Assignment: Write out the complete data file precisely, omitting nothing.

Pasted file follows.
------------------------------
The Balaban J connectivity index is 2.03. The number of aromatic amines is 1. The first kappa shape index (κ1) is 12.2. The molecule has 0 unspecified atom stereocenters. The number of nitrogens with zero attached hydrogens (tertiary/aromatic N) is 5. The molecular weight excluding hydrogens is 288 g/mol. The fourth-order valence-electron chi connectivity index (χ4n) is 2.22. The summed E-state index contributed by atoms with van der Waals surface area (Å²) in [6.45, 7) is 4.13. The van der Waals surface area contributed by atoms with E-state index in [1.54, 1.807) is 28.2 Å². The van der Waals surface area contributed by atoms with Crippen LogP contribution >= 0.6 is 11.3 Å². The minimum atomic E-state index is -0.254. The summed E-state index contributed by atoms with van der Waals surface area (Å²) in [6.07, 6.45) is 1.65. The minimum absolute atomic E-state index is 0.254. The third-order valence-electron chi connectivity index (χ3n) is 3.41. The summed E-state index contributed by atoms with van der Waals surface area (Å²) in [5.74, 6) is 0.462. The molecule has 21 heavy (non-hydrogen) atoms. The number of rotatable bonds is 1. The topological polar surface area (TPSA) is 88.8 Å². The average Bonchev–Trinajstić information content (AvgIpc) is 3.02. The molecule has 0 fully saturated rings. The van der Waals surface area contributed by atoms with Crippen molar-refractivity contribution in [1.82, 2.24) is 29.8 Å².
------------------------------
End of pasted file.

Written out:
The Balaban J connectivity index is 2.03. The number of aromatic amines is 1. The first kappa shape index (κ1) is 12.2. The molecule has 0 unspecified atom stereocenters. The number of nitrogens with zero attached hydrogens (tertiary/aromatic N) is 5. The molecular weight excluding hydrogens is 288 g/mol. The fourth-order valence-electron chi connectivity index (χ4n) is 2.22. The summed E-state index contributed by atoms with van der Waals surface area (Å²) in [6.45, 7) is 4.13. The van der Waals surface area contributed by atoms with E-state index in [1.54, 1.807) is 28.2 Å². The van der Waals surface area contributed by atoms with Crippen LogP contribution >= 0.6 is 11.3 Å². The minimum atomic E-state index is -0.254. The summed E-state index contributed by atoms with van der Waals surface area (Å²) in [6.07, 6.45) is 1.65. The minimum absolute atomic E-state index is 0.254. The third-order valence-electron chi connectivity index (χ3n) is 3.41. The summed E-state index contributed by atoms with van der Waals surface area (Å²) in [5.74, 6) is 0.462. The molecule has 21 heavy (non-hydrogen) atoms. The number of rotatable bonds is 1. The topological polar surface area (TPSA) is 88.8 Å². The average Bonchev–Trinajstić information content (AvgIpc) is 3.02. The molecule has 0 fully saturated rings. The van der Waals surface area contributed by atoms with Crippen molar-refractivity contribution in [1.82, 2.24) is 29.8 Å².